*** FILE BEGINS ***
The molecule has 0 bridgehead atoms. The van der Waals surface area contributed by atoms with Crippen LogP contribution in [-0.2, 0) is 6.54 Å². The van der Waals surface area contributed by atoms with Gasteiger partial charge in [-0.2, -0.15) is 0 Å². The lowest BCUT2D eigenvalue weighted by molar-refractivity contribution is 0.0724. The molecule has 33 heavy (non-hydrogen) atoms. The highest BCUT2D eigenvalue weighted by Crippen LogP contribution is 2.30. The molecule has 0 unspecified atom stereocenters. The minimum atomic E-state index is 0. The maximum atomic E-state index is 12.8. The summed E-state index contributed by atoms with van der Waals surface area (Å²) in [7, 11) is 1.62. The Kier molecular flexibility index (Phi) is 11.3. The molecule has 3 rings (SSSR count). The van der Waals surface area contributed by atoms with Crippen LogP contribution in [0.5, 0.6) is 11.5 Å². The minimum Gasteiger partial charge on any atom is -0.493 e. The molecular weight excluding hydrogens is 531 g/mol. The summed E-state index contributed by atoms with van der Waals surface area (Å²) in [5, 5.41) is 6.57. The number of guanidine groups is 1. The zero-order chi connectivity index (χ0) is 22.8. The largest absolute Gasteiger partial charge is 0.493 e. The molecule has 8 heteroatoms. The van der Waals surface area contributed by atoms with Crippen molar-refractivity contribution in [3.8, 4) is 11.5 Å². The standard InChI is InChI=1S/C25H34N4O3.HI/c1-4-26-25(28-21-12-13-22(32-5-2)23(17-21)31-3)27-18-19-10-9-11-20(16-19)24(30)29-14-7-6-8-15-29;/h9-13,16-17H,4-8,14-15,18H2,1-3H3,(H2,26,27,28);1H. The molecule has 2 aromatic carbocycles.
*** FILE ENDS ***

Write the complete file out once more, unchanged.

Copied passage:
The molecule has 0 bridgehead atoms. The van der Waals surface area contributed by atoms with Crippen LogP contribution in [-0.2, 0) is 6.54 Å². The van der Waals surface area contributed by atoms with Gasteiger partial charge in [-0.2, -0.15) is 0 Å². The lowest BCUT2D eigenvalue weighted by molar-refractivity contribution is 0.0724. The molecule has 33 heavy (non-hydrogen) atoms. The highest BCUT2D eigenvalue weighted by Crippen LogP contribution is 2.30. The molecule has 0 unspecified atom stereocenters. The minimum atomic E-state index is 0. The maximum atomic E-state index is 12.8. The summed E-state index contributed by atoms with van der Waals surface area (Å²) in [7, 11) is 1.62. The Kier molecular flexibility index (Phi) is 11.3. The molecule has 3 rings (SSSR count). The van der Waals surface area contributed by atoms with Crippen LogP contribution in [0.5, 0.6) is 11.5 Å². The minimum Gasteiger partial charge on any atom is -0.493 e. The molecular weight excluding hydrogens is 531 g/mol. The summed E-state index contributed by atoms with van der Waals surface area (Å²) in [5, 5.41) is 6.57. The number of guanidine groups is 1. The zero-order chi connectivity index (χ0) is 22.8. The largest absolute Gasteiger partial charge is 0.493 e. The molecule has 8 heteroatoms. The van der Waals surface area contributed by atoms with Crippen molar-refractivity contribution in [3.8, 4) is 11.5 Å². The standard InChI is InChI=1S/C25H34N4O3.HI/c1-4-26-25(28-21-12-13-22(32-5-2)23(17-21)31-3)27-18-19-10-9-11-20(16-19)24(30)29-14-7-6-8-15-29;/h9-13,16-17H,4-8,14-15,18H2,1-3H3,(H2,26,27,28);1H. The molecule has 2 aromatic carbocycles.